The case of Abdelakim Ajimi : Reconstituting the facts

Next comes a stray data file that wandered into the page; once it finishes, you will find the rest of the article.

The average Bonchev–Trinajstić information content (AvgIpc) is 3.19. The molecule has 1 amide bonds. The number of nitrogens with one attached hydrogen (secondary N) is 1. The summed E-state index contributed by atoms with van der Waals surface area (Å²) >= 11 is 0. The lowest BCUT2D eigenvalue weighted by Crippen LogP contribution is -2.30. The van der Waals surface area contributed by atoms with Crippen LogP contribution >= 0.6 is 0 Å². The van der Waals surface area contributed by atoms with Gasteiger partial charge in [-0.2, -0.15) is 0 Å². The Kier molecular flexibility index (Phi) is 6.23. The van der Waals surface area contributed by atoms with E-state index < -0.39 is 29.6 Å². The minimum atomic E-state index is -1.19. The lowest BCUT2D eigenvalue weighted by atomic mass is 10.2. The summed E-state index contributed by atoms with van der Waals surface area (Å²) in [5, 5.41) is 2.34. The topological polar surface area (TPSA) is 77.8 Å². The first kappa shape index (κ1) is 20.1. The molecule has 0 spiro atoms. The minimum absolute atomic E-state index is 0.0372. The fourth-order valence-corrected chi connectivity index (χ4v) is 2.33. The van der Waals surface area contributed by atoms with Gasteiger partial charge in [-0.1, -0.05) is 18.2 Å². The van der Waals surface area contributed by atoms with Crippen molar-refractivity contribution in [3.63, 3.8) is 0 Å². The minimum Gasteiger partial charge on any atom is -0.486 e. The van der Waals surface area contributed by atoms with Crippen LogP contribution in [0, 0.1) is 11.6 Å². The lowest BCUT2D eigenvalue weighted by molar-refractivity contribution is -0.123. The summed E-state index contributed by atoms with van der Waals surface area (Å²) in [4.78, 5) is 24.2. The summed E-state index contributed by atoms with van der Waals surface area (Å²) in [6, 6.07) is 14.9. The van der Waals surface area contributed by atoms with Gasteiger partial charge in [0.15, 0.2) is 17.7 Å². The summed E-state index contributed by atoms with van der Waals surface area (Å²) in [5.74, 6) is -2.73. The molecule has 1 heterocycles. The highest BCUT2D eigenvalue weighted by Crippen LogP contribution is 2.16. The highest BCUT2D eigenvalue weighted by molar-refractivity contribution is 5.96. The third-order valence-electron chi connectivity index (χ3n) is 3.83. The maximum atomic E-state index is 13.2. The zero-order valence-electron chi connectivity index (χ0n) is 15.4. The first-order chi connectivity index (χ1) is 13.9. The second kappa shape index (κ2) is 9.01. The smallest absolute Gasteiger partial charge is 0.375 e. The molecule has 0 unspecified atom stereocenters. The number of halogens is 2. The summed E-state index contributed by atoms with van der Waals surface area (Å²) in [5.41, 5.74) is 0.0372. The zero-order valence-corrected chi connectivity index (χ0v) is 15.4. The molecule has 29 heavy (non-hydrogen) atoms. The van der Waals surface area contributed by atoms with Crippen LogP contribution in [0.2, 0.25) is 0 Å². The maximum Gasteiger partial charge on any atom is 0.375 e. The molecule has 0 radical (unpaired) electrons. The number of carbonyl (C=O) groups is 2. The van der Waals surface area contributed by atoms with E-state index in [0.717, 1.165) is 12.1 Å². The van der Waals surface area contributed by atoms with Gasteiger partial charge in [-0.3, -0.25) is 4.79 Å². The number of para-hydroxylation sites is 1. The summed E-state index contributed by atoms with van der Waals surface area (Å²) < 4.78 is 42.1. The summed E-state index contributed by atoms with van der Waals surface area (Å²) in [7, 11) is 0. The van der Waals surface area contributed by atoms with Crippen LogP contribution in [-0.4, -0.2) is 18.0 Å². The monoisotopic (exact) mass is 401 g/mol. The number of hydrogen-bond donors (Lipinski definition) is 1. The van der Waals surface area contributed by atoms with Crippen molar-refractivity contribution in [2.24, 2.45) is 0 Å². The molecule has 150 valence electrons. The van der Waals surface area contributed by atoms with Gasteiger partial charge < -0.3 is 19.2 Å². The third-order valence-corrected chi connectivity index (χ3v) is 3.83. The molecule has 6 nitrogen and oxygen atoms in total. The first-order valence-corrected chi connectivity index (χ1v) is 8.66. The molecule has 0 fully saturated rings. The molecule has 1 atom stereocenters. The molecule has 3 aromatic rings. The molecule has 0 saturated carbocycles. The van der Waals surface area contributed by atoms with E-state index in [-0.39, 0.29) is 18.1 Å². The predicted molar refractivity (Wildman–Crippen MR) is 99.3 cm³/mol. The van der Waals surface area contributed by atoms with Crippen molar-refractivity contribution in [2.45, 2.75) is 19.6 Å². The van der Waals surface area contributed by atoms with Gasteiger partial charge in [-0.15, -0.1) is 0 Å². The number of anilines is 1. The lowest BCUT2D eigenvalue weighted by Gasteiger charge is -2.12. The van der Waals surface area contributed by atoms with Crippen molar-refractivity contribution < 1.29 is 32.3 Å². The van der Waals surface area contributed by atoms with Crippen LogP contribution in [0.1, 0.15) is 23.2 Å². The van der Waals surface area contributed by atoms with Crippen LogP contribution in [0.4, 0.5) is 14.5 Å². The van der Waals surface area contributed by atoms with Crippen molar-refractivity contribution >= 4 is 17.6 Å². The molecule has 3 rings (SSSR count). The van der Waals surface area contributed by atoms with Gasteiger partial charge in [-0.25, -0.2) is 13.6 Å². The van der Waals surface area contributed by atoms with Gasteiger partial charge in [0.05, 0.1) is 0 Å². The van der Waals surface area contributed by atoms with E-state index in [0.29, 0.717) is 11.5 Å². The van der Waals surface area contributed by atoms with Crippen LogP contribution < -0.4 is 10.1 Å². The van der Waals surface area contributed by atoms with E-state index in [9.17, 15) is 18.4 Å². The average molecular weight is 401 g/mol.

The ACS officers (Anti-Criminality Squad) from the city of Grass found Hakim Ajimi while he was leaving with agitation the Crédit Agricol after the assault of the bank agency director. They localized him on Boulevard Victor Hugo, and asked for his name. “He told me he had no name”, claims the police caporal. “He said “don’t touch me” “according to his teammate. The team of policemen then tried to catch him but he struggled out, and the three of them fell to the ground. In the struggle, the police caporal hurt himself while trying to grab him. “I heard a creaking sound and felt an intense pain. He then kicked my nose and punched my forehead”. The policemen eventually cuffed Hakim’s hands and feet and took him to the ground. He was then neutralized and put out of action. Some police collegues then joined the first team, and some passers-by gathered around. The caporal officer then punched Hakim twice. He then sat on his back while his teammate performed a key to neutralize him : “That was actually a key, like the strangulation kind, but I insist on the fact I didn’t held him full-strength, and that i was only aimed at preventing his head from moving. I also add that his Adam’s apple didn’t suffer from any pressure”. The caporal’s teammate performed this key “for five to ten minutes, with variations in pressure according to Ajimi’s agitation”. Maybe even longer, according to some witnesses who started to protest, saying: “This is unacceptable, he’s not an animal, that’s enough, they caught him!” A policeman from the reinforcement team claimed the victim’s face had turned to purple, while a high-school student said: “When I saw his face was blue; I thought he probably wasn’t breathing anymore”. A rescue team then came up, reduced the caporal officer’s shoulder dislocation under anaesthesia, but they didn’t practise any care on the victim, who was directly taken into the police car. The youth was then “inert” according to witnesses, “his arms and legs were dangling, his feet trailed on the ground”, “looking soft like mallow”. “I do not understand why the rescue team didn’t take care of the youth”, said the high-school student’s mother.